Short Analysis on Olam Bonds – Some Questions Answered
Qualifier for potential libel : I do not hold Olam bonds or stocks and do not intend to execute any trade in them for the next 6 months. This is a personal and unsolicited opinion and not intended to be in any way a licentious attack on the company and does not represent the views of any other person or organisation that I am aware of.
Olam bonds have pretty much lost up to 20% of their value since the Muddy Waters opinion surfaced. Given that most of the SGD 1.375 bio issued this year is sitting in retail accounts, the pain is accentuated and widespread. But this is not the time for the blame game here.
I am hoping that this little post would be enlightening or partially comforting to bond holders at the least.
There are 11 Olam bonds out there. 2 are USD convertibles maturing in 2013 and 2016 totalling USD 519.2 mio . 2 are USD senior papers due in 2017 and 2020 totalling USD 750 mio. And 7 SGD issues totalling SGD 1.975 bio.
Since commenting about Olam in the past week, I noticed that most banks have stopped publishing prices for the bonds leaving a black hole in the market now making price discovery difficult.
These are the prices I have managed to salvage from Bloomberg.
The prices for the 2022 and 2019 were taken from a central price discovery channel created by MAS for banks to contribute to. I notice that they are significantly higher than the fair value price that Bloomberg provided in the second column. Both prices are not dealing prices.
I got to thinking about the share price and dragged out the chart. The share price has stabilised since Temasek said it’s maintained its position in the company and the CEO bought another $1.5 mio shares.
It is ironic that Kim Eng Securities pointed this out in June this year when the share price took a beating after Olam’s then CFO resigned.
Olam International – A Curious Situation
– Olam’s share price has jumped 10.5% since announcing commencement of a share
buyback programme last Friday. These are usually a positive sign, but the
circumstances here are curiously unique.
– Given its high gearing ratio, Olam is essentially borrowing money to buy-back
shares. Assuming a full exercise of its share buy-back mandate, this SG397m
could represent an outlay similar to its entire dividend payout history since
– Ultimately, empirical evidence shows many companies never complete these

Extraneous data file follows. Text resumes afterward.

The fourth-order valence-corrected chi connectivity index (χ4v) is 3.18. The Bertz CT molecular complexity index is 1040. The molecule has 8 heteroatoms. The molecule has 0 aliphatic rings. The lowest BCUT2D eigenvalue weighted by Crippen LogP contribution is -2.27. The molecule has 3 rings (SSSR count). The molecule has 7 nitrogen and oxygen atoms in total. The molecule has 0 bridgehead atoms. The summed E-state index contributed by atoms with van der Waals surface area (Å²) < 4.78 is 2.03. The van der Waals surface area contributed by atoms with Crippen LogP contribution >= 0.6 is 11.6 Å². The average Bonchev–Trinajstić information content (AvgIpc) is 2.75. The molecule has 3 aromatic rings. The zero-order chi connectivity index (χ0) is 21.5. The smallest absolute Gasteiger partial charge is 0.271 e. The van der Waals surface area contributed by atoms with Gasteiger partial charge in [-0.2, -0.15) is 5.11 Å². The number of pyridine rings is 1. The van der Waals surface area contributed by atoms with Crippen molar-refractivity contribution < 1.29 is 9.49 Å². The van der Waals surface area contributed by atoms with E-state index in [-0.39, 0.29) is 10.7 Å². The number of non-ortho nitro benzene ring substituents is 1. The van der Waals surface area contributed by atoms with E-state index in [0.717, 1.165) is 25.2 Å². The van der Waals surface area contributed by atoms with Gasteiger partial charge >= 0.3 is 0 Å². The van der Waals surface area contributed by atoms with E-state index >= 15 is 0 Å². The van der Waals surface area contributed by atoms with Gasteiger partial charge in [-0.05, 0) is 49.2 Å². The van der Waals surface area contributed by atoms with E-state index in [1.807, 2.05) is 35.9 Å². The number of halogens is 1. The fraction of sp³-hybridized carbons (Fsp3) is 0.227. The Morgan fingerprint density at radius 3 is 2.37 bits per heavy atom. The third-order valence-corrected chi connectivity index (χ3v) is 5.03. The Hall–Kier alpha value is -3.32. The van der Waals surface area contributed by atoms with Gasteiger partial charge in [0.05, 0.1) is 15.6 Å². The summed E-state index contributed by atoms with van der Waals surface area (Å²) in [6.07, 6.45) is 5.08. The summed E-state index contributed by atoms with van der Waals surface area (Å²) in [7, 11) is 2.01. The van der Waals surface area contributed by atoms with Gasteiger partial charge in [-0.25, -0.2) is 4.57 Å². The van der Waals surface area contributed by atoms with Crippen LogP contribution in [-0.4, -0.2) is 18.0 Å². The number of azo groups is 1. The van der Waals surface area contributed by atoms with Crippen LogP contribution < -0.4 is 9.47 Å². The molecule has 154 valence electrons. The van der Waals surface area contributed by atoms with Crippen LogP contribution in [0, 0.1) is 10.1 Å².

programs. We think the market may have over-reacted on this news. Maintain SELL
with TP pegged to 1.2x P/B.
(reproduced without permission – please don’t sue me)
Banks have limits to the amount of bonds they can absorb and that limit is unlikely to be very large. What they can try to do so as not to create panic is to discourage widespread dumping because that would affect the bonds they already hold and cause a big loss on everybody.
They can put a price up that looks reasonable for everyone without having to honour it because it is an OTC market and all investors are in the “accredited investor” category which makes it tough for potential investor recourse.
That Olam should agree to Muddy Waters’ offer to get a rating is UNLIKELY, in my opinion, for I will bet heavily that they cannot make the investment grade mark ie. BBB-.
Olam will not buy back bonds because they can go on recognising a profit from their liabilities ie. the lower the bond price goes, the more profits the company can book. It would, however, damage their future borrowing ability and it looks like they would have to pay up next year for their refinancing needs. (but maybe they will get a bank loan then, if banks are willing to lend)
That is a problem for next year as interest expense does not add to the balance sheet until it is realised.
UBS also sent out a short note on Olam recently, urging investors not to panic.
Right now, I would assume that banks will be making very low ball prices in the OTC market and I am sure the retail investor will not be able to get a decent bid anywhere close to the prices in the table above.
The offers will also be far off and I am still hearing that banks are willing to loan money for investors who buy the bonds now which is an encouraging sign.
I will not venture to advise anyone to buy or to sell because the probability of further capitulation is 50-50. The reason why the bond price is floundering is because banks could be running tight on the name and there is indigestion in the marketplace. If we manage to avert a stampede of selling and find some willing buyers, the bottleneck will ease. But the main problem is that they have a pile of maturities next year and thus the buyer’s dilemma.
I have been harping on the reckless nature of issuance without price support for a long while now. That was the main reason why I left credit trading. It just felt slightly irresponsible especially in the face of a crisis and I have seen too many of them. And surely I would have better things to do on a Saturday night than this so I hope it is helpful to someone out there.